Copper is an essential mineral that plays many roles in the body. It is a strong natural anti-inflammatory agent that can fight arthritis and the stiff or painful joints related to it. It reduces the pain, repairs the tissues and improves muscle strength. Some people who suffer from arthritis even wear copper bracelets due to the belief that it can reduce the symptoms.

The thyroid gland needs several minerals in order to function properly and a good supply of copper, zinc, potassium and calcium will prevent hyperthyroidism and other similar issues. The lack of any of these minerals can harm the thyroid gland, which in turn causes fatigue, poor appetite, weight loss or gain.

Without vitamin D, the body is unable to absorb calcium, which is the building block of bones. The compounds that play an active role in controlling the level of calcium are parathyroid hormone and calcitrol. Without vitamin D, bones become weak and the risk of fractures and diseases such as osteoporosis is increased. Rickets, osteomalacia and other bone problems are also more likely without this vitamin. The amount of phosphorous in the blood is controlled by vitamin K.

Vitamin D is normally produced inside the body because food sources are very rare. A lack of this nutrient causes many problems but has a great impact on mood swings and can increase anxiety, PMS symptoms, depression and insomnia. Without enough vitamin D, the production of testosterone and estrogen is also affected.

An important mineral found in black morels is zinc. This nutrient is needed by the liver function, it can eliminate debris from this organ, which boosts the absorption of nutrients and reduces the level of free radicals. Zinc greatly helps with liver repair and can heal related infections, preventing a number of chronic diseases.

Zinc plays other roles in the body as well, so a poor supply has additional negative consequences. Scientists have discovered that low levels of this mineral cause digestive issues, for example prophylaxis or diarrhea. It can also provide an overall immunity boost, which helps the body defend against many different conditions.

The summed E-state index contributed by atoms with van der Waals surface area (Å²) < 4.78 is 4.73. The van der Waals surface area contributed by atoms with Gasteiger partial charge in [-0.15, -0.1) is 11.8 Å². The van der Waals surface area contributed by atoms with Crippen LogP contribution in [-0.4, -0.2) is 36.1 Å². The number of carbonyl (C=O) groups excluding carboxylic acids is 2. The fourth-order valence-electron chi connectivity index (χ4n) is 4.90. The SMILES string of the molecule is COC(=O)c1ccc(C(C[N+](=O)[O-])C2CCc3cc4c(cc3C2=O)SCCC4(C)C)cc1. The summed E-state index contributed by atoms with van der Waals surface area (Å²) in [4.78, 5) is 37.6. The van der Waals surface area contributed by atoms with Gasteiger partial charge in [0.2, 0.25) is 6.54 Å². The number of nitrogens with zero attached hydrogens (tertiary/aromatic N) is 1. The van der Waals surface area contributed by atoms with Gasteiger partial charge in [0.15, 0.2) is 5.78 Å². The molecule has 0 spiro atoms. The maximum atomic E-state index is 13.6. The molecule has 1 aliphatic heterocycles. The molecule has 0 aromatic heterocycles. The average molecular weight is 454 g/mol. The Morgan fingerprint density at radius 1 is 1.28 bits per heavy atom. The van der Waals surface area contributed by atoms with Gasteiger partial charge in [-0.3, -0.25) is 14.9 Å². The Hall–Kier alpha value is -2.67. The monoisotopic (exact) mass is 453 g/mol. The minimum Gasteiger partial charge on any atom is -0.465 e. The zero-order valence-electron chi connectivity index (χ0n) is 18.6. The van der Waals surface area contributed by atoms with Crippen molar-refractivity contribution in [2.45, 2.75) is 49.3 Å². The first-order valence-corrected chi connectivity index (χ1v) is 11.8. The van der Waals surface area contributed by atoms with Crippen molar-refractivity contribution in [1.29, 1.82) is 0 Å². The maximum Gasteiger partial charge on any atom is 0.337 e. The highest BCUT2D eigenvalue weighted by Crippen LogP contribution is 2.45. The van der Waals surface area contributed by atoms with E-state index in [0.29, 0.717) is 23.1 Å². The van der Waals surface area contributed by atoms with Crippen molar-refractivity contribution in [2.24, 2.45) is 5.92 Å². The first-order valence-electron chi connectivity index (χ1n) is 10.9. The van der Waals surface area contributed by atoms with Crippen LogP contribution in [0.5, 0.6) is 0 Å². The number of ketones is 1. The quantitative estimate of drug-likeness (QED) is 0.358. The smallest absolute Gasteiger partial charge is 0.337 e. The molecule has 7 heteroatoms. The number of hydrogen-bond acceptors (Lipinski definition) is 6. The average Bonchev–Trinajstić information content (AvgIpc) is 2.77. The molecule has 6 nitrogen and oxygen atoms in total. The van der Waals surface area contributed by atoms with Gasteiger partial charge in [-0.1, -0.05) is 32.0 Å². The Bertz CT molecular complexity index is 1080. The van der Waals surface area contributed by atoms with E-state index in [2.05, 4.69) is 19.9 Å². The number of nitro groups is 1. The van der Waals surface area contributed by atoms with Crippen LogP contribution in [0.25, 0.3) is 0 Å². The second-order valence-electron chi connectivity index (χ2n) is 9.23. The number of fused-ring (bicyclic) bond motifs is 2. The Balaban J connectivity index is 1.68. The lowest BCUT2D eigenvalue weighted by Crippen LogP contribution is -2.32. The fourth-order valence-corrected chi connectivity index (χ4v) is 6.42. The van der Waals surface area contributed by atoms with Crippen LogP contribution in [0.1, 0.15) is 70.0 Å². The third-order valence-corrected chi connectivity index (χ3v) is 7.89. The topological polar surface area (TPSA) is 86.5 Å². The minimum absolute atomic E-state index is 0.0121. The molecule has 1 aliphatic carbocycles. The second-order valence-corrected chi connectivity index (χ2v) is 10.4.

Black morels are rich in B-complex vitamins, which are required for most body functions. Vitamin B2 is needed for good vision and prevents eye disorders like cataract, glaucoma or keratoconus. Drops that have a content of riboflavin can be applied directly in the eyes to treat such diseases.

Vitamin B3 is important for a healthy heart. It can keep the level of LDL cholesterol at a safe level, which prevents many heart diseases and can reduce the risk of strokes and heart attacks. It is especially helpful to people who suffer from dyslipidemia. In addition, vitamin B3 also reduces the amount of triglycerides and boosts the level of HDL (healthy) cholesterol. Heart diseases are one of the main causes of death today.

Black morels have excellent nutritional qualities, in both fresh and dried form. They provide a great mix of minerals, vitamins and essential antioxidants, while being very low in calories. A serving of 100 grams of mushrooms only contains 31 calories.

Of all known edible mushrooms, black morels have the highest amount of vitamin D. 100 grams of morels have a content of ergocalciferol (vit.D2) equivalent to 206 IU of vitamin D, which represents 34% of the total daily requirement for this nutrient. Due to its critical role in calcium absorption and bone development, this vitamin soluble in fat has been compared to a hormone.

The body doesn't need a lot of copper but this trace element is required in the structure of many enzymes that act as antioxidants at cellular level, against the free radicals produced by the metabolism. Neurotransmission and the production of blood cells also need copper.